Let’s hear it for the resolve of farmers and those of us who wish to eat good food all year long. I just found this post on the USDA website – and am happy to report that there are several thriving Winter Farmers Markets in my area. If you live in one of the States mentioned or know that your area indeed has a Winters Farmers Market, please spread the word to family and friends.
Embrace your seasonal fruits and vegetables!
USDA Highlights Nearly 900 Operating Winter Farmers Markets; Many Markets Located in Cold-Weather States
WASHINGTON, Dec. 8, 2010 – With winter on its way, the U.S. Department of Agriculture announced today that its National Farmers Market Directory http://apps.ams.usda.gov/FarmersMarkets lists 898 winter farmers markets across the country, accounting for more than 14 percent of the nation’s 6,132 operating farmers markets and extending opportunities for consumers to access locally grown food.
“Fresh, local, and healthful food isn’t just a good weather offering,” said David Shipman, Acting Administrator of USDA’s Agricultural Marketing Service. “Clearly in many places, winter markets are hot despite the cold weather. Even in states where the traditional growing season is short, the market season is long. This allows more small and local farmers to continue bringing in income for their families and their businesses, while also providing great, nutritious food to communities year round.”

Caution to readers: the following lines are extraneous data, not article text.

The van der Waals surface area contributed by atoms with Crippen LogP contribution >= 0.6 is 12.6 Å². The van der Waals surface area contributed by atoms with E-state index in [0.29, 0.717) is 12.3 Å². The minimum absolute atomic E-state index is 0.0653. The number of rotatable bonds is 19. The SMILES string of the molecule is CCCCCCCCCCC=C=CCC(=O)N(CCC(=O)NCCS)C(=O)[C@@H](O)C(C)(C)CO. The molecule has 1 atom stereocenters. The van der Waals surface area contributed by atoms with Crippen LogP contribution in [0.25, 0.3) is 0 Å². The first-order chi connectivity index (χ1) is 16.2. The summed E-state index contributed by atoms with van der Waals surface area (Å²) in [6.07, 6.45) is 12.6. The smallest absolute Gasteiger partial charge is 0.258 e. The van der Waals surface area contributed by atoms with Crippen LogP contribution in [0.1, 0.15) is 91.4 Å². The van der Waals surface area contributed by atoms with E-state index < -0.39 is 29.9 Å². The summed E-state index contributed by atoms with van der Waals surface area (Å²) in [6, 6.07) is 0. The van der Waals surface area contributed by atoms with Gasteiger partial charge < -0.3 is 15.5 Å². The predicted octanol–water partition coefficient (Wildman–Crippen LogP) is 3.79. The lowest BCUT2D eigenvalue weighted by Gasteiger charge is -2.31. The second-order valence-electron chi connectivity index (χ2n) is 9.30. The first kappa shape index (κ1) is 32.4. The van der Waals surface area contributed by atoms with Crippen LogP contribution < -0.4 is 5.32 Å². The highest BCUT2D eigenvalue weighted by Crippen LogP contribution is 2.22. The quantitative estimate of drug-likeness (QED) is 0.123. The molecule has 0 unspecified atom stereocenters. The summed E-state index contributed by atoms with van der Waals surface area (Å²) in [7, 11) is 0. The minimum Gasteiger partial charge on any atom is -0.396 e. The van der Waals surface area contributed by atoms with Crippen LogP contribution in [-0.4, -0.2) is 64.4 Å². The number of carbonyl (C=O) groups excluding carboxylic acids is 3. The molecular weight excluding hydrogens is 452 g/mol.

Farmers markets are considered winter farmers markets if they operate between November and March. The top 11 states for these markets are: New York (153), California (140), North Carolina (53), Florida (45), Pennsylvania (42), Ohio (34), Massachusetts (32), Kentucky (30), New Jersey (24), Connecticut (20), and Michigan (20).
The last time USDA released a count of winter farmers markets was in 2009 as part of the agency’s National Farmers Market Manager Survey. Since then, winter markets have grown 17 percent. Results from that same survey indicate that farmers markets operating more than seven months per year have higher monthly sales than their strictly seasonal counterparts.